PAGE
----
This process takes time, so ideally the growth factors would be released slowly over several days or weeks. To achieve this, the MIT team created a very thin, porous scaffold sheet coated with layers of PDGF and BMP. Using a technique called layer-by-layer assembly, they first coated the sheet with about 40 layers of BMP-2; on top of that are another 40 layers of PDGF. This allowed PDGF to be released more quickly, along with a more sustained BMP-2 release, mimicking aspects of natural healing.

“This is a major advantage for tissue engineering for bones because the release of the signaling proteins has to be slow and it has to be scheduled,” says Nicholas Kotov, a professor of chemical engineering at the University of Michigan who was not part of the research team.

The scaffold sheet is about 0.1 millimeter thick; once the growth-factor coatings are applied, scaffolds can be cut from the sheet on demand, and in the appropriate size for implantation into a bone injury or defect.

Effective repair

The researchers tested the scaffold in rats with a skull defect large enough – 8 millimeters in diameter – that it could not heal on its own. After the scaffold was implanted, growth factors were released at different rates. PDGF, released during the first few days after implantation, helped initiate the wound-healing cascade and mobilize different precursor cells to the site of the wound. These cells are responsible for forming new tissue, including blood vessels, supportive vascular structures, and bone.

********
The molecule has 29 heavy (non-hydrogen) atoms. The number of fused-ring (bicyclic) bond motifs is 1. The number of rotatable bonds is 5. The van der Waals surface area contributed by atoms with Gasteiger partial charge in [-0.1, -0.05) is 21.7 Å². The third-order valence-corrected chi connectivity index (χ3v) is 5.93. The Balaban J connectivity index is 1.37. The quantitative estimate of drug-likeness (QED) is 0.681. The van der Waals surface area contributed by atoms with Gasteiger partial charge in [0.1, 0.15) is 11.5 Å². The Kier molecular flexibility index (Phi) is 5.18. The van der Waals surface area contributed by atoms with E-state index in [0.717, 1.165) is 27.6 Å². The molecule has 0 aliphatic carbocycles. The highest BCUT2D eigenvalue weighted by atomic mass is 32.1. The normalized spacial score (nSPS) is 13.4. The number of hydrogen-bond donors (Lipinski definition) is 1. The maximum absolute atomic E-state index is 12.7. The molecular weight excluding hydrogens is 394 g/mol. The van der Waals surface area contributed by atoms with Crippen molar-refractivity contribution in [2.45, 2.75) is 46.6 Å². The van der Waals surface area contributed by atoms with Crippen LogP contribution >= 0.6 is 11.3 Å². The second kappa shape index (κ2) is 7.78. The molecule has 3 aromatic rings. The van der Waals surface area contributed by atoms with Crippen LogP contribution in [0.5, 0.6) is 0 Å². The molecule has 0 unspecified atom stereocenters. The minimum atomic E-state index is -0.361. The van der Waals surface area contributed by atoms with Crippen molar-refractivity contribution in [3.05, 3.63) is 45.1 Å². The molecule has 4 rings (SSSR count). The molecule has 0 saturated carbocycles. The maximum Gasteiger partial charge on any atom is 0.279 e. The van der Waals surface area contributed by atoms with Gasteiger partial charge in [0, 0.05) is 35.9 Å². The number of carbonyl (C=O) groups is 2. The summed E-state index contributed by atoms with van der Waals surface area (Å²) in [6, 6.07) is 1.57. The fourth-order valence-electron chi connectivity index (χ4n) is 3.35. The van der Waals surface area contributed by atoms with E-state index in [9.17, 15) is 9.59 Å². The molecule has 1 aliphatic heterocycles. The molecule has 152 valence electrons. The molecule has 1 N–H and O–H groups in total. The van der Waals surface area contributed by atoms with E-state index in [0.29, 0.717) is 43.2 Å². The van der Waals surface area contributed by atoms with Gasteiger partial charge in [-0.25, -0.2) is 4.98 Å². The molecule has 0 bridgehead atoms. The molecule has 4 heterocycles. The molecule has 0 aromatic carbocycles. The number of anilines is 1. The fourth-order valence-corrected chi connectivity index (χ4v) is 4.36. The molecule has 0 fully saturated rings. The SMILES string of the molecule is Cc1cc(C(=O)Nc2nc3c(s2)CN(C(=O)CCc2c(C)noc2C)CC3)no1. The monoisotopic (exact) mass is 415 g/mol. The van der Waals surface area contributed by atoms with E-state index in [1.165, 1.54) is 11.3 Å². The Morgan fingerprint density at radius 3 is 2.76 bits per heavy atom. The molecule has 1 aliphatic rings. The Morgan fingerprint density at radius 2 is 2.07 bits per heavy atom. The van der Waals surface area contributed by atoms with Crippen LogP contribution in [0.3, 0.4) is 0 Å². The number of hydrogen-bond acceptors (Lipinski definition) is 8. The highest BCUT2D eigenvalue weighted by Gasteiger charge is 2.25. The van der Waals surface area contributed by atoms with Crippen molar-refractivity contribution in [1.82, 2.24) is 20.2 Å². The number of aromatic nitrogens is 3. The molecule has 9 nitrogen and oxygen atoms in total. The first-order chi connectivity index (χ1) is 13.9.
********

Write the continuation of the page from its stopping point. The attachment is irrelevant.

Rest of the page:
BMP, released more slowly, then induced some of these immature cells to become osteoblasts, which produce bone. When both growth factors were used together, these cells generated a layer of bone, as soon as two weeks after surgery, that was indistinguishable from natural bone in its appearance and mechanical properties, the researchers say.

“Using this combination allows us to not only have accelerated proliferation first, but also facilitates laying down some vascular tissue, which provides a route for both the stem cells and the precursor osteoblasts and other players to get in and do their jobs. You end up with a very uniform healed system,” Hammond says.

Another advantage of this approach is that the scaffold is biodegradable and breaks down inside the body within a few weeks. The scaffold material, a polymer called PLGA, is widely used in medical treatment and can be tuned to disintegrate at a specific rate so the researchers can design it to last only as long as needed.

Hammond’s team has filed a patent based on this work and now aims to begin testing the system in larger animals in hopes of eventually moving it into clinical trials.




Slippery material for lubricating joints inspired by nature

Ophthalmology_Orthopedic Surgery

For some time, scientists have been aware that synovial fluid in joints contains a natural substance that helps keep them well lubricated. Now, by mimicking its properties, engineers at Johns Hopkins University in Baltimore, MD, hope to develop a new material that delivers long-lasting lubrication in artificial joints, and other specific spots in the body where surfaces move against each other.